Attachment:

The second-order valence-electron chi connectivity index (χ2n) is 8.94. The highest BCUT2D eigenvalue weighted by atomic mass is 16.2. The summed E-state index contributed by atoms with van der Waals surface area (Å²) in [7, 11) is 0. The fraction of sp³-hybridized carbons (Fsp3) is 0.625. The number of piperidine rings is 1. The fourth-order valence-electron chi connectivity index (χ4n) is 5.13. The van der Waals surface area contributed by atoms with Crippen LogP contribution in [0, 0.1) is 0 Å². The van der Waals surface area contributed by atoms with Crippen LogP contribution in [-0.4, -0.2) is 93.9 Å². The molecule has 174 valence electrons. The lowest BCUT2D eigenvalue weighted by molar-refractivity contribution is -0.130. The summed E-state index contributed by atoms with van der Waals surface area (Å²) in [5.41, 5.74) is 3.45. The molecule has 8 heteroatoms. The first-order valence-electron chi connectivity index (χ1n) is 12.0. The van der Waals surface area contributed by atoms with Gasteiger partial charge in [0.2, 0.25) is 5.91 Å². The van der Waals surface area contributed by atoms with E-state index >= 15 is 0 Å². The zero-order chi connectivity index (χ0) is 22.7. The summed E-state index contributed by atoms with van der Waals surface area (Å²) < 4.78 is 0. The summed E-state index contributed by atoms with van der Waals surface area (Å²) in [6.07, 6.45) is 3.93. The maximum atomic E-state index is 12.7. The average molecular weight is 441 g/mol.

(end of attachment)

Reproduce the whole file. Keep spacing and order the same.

The second-order valence-electron chi connectivity index (χ2n) is 8.94. The highest BCUT2D eigenvalue weighted by atomic mass is 16.2. The summed E-state index contributed by atoms with van der Waals surface area (Å²) in [7, 11) is 0. The fraction of sp³-hybridized carbons (Fsp3) is 0.625. The number of piperidine rings is 1. The fourth-order valence-electron chi connectivity index (χ4n) is 5.13. The van der Waals surface area contributed by atoms with Crippen LogP contribution in [0, 0.1) is 0 Å². The van der Waals surface area contributed by atoms with Crippen LogP contribution in [-0.4, -0.2) is 93.9 Å². The molecule has 174 valence electrons. The lowest BCUT2D eigenvalue weighted by molar-refractivity contribution is -0.130. The summed E-state index contributed by atoms with van der Waals surface area (Å²) in [5.41, 5.74) is 3.45. The molecule has 8 heteroatoms. The first-order valence-electron chi connectivity index (χ1n) is 12.0. The van der Waals surface area contributed by atoms with Gasteiger partial charge in [0.2, 0.25) is 5.91 Å². The van der Waals surface area contributed by atoms with E-state index >= 15 is 0 Å². The zero-order chi connectivity index (χ0) is 22.7. The summed E-state index contributed by atoms with van der Waals surface area (Å²) < 4.78 is 0. The summed E-state index contributed by atoms with van der Waals surface area (Å²) in [6.07, 6.45) is 3.93. The maximum atomic E-state index is 12.7. The average molecular weight is 441 g/mol.